This Little Light of Mine: Living the Beatitudes is written for use with children, but it’s also at least as much aimed at forming the faith of the adults who work with them. Today’s excerpt, from Chapter 1: Blessed Are the Poor In Spirit, comes from the section for adults.
Humility is not tolerating circumstances we can’t change while complaining about them through gritted teeth. It is an act of will, a choice to be at peace when our gut reaction is to choke on helpless rage. It means accepting what we don’t want to accept, being gracious when we want to complain, and trusting that God has a plan, even if it makes no sense to us.
And at these times, Jesus says, we’re blessed?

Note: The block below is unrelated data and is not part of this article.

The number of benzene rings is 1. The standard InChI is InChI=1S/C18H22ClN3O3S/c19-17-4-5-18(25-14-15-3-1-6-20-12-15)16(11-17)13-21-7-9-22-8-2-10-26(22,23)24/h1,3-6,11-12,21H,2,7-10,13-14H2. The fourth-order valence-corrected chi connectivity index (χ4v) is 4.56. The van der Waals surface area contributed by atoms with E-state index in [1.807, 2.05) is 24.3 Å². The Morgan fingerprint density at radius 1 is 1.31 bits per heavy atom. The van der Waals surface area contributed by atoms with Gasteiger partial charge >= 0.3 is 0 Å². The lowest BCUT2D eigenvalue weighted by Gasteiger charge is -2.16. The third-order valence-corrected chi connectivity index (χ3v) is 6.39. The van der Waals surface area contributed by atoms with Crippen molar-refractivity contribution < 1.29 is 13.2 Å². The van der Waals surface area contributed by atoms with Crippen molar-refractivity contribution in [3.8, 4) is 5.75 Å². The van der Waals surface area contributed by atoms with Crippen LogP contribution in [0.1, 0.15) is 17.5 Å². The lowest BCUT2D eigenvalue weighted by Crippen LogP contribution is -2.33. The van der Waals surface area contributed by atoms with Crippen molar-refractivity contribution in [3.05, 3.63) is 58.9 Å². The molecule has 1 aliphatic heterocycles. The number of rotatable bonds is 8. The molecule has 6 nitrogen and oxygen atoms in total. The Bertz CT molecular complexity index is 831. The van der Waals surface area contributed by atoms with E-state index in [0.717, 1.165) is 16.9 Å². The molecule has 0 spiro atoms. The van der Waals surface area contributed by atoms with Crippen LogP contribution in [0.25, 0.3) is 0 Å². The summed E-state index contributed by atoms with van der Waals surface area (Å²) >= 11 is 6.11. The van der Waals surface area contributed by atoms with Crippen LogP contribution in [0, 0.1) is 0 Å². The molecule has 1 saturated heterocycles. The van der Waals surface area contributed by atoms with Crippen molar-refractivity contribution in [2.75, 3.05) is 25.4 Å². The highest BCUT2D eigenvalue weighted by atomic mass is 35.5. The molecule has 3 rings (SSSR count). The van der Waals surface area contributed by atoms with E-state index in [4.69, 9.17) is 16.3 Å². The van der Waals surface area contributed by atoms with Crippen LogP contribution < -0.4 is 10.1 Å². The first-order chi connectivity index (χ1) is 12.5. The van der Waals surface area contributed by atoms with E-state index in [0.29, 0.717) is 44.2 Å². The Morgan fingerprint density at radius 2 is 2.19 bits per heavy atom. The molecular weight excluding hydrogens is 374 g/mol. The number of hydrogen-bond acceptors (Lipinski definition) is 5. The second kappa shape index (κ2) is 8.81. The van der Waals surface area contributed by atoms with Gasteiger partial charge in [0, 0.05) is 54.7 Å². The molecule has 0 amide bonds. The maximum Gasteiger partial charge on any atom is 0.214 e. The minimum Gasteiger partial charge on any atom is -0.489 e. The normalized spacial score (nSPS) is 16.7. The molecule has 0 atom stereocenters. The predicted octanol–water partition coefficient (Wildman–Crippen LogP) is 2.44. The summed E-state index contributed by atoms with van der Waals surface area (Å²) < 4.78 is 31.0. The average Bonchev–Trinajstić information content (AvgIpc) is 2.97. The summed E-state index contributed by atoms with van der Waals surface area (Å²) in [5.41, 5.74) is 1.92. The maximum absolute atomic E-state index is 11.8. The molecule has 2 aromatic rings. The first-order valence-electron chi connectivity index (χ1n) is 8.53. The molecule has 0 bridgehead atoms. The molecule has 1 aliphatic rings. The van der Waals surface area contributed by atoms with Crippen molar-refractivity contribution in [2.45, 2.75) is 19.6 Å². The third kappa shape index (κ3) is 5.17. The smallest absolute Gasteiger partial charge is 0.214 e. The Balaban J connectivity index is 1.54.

Well, yes. …. Being poor in spirit, learning to accept humbling circumstances without angst, rescues us from self-righteousness and pride. It’s easy to be thankful when I’m on top of the world…at least, for a while. But soon … I start to forget that everything I have, right down to the very breath of life, is a gift from God. … I act as if I have all the answers. And from there, it’s a short step to judging everyone else’s circumstances based on my own. In other words…I start to regard myself as God.
Just Live It:
4. Think of a specific act of self-sacrifice or service you can offer to a specific family member, coworker or associate. Write the person’s name, the act, or a phrase to remember on a piece of paper. String it around your neck, put it in a billfold or a pocket. For instance, if you are prone to self-righteousness and judgment, you might write, “I do not know anyone’s whole story; it is not my place to pass judgment, only to live my life as I believe God is calling me.”
(Excerpts from This Little Light of Mine, Chapter 1)
Today, please visit RAnn’s This, That & The Other Thing for a review (and giveaway!) of This Little Light of Mine: Living the Beatitudes.